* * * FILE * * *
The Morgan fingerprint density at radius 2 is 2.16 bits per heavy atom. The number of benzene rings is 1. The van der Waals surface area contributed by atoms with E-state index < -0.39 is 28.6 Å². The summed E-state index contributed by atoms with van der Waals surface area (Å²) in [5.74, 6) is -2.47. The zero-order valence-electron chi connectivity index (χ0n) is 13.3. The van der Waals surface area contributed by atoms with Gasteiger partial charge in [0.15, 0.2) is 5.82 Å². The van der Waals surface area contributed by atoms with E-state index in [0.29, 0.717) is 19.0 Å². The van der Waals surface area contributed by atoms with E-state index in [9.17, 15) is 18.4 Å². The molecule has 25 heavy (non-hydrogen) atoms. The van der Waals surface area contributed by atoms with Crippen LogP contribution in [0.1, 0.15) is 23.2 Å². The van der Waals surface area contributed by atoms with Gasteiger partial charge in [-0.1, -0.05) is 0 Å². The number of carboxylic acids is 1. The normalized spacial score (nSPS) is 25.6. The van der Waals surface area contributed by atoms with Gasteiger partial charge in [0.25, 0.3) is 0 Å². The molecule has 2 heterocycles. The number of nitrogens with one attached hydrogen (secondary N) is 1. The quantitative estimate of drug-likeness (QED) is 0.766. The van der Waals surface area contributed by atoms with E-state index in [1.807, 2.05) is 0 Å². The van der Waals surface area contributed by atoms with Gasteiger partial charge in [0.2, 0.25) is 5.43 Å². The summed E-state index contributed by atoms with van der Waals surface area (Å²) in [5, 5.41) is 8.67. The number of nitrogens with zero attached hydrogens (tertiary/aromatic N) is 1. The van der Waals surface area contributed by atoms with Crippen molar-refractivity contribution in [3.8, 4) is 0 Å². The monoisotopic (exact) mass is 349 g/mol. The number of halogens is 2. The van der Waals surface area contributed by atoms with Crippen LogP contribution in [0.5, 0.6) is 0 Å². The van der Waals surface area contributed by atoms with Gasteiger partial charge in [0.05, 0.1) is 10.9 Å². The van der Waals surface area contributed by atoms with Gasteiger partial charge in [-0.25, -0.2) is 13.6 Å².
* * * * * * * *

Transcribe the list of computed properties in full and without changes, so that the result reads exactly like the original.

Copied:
The Morgan fingerprint density at radius 2 is 2.16 bits per heavy atom. The number of benzene rings is 1. The van der Waals surface area contributed by atoms with E-state index < -0.39 is 28.6 Å². The summed E-state index contributed by atoms with van der Waals surface area (Å²) in [5.74, 6) is -2.47. The zero-order valence-electron chi connectivity index (χ0n) is 13.3. The van der Waals surface area contributed by atoms with Gasteiger partial charge in [0.15, 0.2) is 5.82 Å². The van der Waals surface area contributed by atoms with E-state index in [0.29, 0.717) is 19.0 Å². The van der Waals surface area contributed by atoms with E-state index in [9.17, 15) is 18.4 Å². The molecule has 25 heavy (non-hydrogen) atoms. The van der Waals surface area contributed by atoms with Crippen LogP contribution in [0.1, 0.15) is 23.2 Å². The van der Waals surface area contributed by atoms with Gasteiger partial charge in [-0.1, -0.05) is 0 Å². The number of carboxylic acids is 1. The normalized spacial score (nSPS) is 25.6. The van der Waals surface area contributed by atoms with Gasteiger partial charge in [0.25, 0.3) is 0 Å². The molecule has 2 heterocycles. The number of nitrogens with one attached hydrogen (secondary N) is 1. The quantitative estimate of drug-likeness (QED) is 0.766. The van der Waals surface area contributed by atoms with E-state index in [1.807, 2.05) is 0 Å². The van der Waals surface area contributed by atoms with Gasteiger partial charge in [0.2, 0.25) is 5.43 Å². The summed E-state index contributed by atoms with van der Waals surface area (Å²) in [5, 5.41) is 8.67. The number of nitrogens with zero attached hydrogens (tertiary/aromatic N) is 1. The van der Waals surface area contributed by atoms with Crippen molar-refractivity contribution in [3.8, 4) is 0 Å². The monoisotopic (exact) mass is 349 g/mol. The number of halogens is 2. The van der Waals surface area contributed by atoms with Crippen LogP contribution in [0.5, 0.6) is 0 Å². The van der Waals surface area contributed by atoms with Gasteiger partial charge in [0.05, 0.1) is 10.9 Å². The van der Waals surface area contributed by atoms with Gasteiger partial charge in [-0.25, -0.2) is 13.6 Å².